There are many claims made in the media and promotional literature about the qualities and benefits of specific (or groups of) compounds found in fruits and vegetables. We are told that wrinkles, absentmindedness, cancer and clogged arteries (among many other disorders) can be prevented, or alleviated, by consuming these compounds in the form of isolates or concentrated extracts. In such claims the words 'tested', 'effective', 'safe', 'essential' and 'proven' are freely used. In the world of nutritional science, however, the picture is not so clear. The following two quotes provide an example of this apparent contradiction. The first relates to a study of antioxidant vitamins and risk factors for cardiovascular disease, 'These results back-up the findings of previous studies and point to a positive role for antioxidant supplementation among those suffering from coronary artery disease'.25 The second statement is again related to antioxidants and chronic
Table 2.3 Selected general and specific fruit and vegetable (F&V) interventions and their outcome
Study period Outcome
F&V providing 1 meal
325mg vitamin C
F&V 8 weeks mean number of servings, 8.5 and 3.6
F&V 2 weeks
Raw apple (350-400g) 1 month Prunes (100g) 4 weeks
Guava (500-1000g) 4 weeks
Raw carrots (200g) Carrots providing 15 g fibre Brussels sprouts (300 g)
Cranberry juice (300 ml)
3 weeks 3 weeks
Urinary N-nitrosoproline 13
Serum total cholesterol 14
reduced by 4%
Systolic and diastolic 15
pressures lowered with 8.5 servings, particularly in hypertensives
Oxidation resistance of 16
low-density lipoprotein increased
Plasma cholesterol reduced 17
Low density lipoprotein (LDL) 18 cholesterol decreased in mildly hypercholesterolaemic males
Serum total cholesterol, 19
triglycerides and systolic and diastolic pressures all decreased
Serum cholesterol reduced 20
No effect on serum 21
Detoxification enzyme 22
Detoxification enzyme 23
decreased disease, 'Current evidence is not strong enough to recommend antioxidant vitamin pills'.26 These quotes, apart from highlighting apparently contradictory views of scientists on a very similar point, also serve as an example of the fact that, whilst the public health significance of fruits and vegetables has arisen largely from observations of people eating traditional diets rich in these foods, research and information are dominated by the potential benefits of isolated compounds.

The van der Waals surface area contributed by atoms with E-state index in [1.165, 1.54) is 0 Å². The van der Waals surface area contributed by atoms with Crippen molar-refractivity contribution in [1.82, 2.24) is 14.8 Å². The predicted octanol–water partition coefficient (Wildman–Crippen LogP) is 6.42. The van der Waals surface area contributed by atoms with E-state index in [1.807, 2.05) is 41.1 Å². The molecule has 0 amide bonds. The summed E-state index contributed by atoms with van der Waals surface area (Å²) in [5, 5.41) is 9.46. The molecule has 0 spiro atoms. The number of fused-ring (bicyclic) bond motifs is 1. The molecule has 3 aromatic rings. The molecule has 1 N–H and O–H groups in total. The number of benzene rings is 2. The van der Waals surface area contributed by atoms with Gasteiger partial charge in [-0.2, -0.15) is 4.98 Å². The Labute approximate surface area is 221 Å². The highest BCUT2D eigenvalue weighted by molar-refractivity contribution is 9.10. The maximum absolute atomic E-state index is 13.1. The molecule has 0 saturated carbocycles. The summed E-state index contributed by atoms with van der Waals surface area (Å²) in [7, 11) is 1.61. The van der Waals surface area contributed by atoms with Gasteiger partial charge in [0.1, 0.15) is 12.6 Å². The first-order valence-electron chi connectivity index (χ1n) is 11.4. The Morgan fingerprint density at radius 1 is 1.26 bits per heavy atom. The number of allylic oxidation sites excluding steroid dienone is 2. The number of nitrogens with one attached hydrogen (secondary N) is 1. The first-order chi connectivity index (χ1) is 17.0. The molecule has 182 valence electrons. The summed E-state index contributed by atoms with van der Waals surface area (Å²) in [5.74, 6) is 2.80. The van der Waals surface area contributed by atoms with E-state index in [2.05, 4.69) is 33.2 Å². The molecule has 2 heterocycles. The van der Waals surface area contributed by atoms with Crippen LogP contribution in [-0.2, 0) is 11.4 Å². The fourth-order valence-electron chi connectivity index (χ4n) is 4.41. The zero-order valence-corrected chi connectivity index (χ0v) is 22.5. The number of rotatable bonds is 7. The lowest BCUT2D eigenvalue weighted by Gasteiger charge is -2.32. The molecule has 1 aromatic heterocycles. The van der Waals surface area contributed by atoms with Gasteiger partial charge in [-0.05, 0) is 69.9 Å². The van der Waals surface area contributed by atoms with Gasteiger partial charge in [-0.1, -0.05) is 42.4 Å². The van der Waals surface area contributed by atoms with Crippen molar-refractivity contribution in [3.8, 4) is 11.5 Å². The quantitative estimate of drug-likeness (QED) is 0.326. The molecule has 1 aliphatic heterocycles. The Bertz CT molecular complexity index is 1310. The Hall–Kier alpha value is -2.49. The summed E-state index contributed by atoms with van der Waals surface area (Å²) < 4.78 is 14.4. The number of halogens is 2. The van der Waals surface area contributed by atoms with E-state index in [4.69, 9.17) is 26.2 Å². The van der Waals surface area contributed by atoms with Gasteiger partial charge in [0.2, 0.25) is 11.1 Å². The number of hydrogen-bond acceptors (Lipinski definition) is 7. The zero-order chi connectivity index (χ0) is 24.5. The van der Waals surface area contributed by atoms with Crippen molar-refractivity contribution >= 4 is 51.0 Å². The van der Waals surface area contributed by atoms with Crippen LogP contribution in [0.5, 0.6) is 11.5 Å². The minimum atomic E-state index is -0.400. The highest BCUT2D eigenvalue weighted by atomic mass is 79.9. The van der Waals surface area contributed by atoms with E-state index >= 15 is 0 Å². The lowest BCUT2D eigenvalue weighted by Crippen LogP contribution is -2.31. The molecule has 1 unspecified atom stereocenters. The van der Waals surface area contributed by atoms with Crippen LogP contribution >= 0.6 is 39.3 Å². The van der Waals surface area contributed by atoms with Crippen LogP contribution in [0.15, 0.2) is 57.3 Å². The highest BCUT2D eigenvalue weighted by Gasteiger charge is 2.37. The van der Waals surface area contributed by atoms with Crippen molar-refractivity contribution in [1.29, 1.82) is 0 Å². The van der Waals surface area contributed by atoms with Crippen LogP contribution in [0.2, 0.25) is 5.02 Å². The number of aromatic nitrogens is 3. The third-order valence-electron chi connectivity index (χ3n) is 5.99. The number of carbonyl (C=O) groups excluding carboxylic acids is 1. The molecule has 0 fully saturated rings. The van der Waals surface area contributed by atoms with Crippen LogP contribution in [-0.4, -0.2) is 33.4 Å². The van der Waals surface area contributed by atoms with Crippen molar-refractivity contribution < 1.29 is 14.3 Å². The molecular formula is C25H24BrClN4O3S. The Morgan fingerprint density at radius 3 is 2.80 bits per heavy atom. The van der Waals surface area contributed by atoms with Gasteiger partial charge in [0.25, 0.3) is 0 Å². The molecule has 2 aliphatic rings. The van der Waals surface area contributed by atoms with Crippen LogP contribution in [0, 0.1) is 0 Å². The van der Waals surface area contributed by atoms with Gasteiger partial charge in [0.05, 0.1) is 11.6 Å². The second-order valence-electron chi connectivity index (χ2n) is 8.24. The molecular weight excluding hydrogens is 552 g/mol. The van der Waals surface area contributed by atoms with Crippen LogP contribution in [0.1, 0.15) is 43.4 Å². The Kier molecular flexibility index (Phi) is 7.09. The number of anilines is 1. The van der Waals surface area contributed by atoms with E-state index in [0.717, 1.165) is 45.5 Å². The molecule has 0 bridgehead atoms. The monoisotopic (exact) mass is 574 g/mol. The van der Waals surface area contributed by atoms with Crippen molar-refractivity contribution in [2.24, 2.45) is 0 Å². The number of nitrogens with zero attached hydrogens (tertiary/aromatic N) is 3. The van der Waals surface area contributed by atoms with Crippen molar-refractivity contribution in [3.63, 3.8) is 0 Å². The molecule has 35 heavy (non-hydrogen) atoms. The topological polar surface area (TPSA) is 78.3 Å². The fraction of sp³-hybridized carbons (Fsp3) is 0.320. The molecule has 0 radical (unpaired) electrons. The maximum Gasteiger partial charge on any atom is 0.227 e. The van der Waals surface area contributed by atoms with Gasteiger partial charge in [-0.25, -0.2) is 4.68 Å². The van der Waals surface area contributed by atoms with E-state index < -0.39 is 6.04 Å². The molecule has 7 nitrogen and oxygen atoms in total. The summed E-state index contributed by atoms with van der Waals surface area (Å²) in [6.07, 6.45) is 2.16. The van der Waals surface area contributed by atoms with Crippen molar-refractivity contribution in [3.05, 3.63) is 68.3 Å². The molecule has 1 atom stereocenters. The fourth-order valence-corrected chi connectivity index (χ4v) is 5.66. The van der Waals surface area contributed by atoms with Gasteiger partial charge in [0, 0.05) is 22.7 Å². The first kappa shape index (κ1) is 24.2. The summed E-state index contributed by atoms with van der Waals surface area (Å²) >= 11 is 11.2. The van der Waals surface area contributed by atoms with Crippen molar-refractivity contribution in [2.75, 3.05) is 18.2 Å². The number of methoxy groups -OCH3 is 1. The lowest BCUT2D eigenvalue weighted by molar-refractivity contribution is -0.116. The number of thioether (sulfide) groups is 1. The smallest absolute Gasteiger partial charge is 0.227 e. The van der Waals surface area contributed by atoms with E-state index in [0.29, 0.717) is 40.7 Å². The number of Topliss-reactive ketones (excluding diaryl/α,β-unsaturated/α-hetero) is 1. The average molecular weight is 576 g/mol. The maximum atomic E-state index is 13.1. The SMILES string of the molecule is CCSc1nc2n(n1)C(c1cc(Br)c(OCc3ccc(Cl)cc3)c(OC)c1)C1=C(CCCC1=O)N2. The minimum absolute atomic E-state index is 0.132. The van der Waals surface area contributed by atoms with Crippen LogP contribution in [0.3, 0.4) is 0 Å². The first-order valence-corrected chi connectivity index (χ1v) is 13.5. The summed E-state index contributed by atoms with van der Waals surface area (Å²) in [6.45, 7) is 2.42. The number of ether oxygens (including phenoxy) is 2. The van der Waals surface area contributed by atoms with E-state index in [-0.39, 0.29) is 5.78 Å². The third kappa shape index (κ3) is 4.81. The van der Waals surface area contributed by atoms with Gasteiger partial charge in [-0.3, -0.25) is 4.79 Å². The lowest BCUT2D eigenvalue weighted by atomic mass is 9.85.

Recent surveys in Europe indicate that far more people are concerned about their food and their health than in the past. However, while consumers say they want to eat in a healthier manner, the reality is that they want to eat more easily, hence the claim of an enormous market potential for dietary supplements, nutrient enriched and functional foods, each of which contains perhaps one, or just a few, of the hundreds of components present in a diet containing a variety of fruits and vegetables.27 Compounds isolated from plant foods, or synthetic copies of compounds that can be found in these foods, are promoted and used for their putative medicinal or health promoting properties. The literature that accompanies their sale can be very convincing to those who want to stay healthy. For those with a diagnosed condition, these compounds can appear a more natural and safer alternative to drug therapy and certainly a much easier option than trying to change the dietary habits of a lifetime.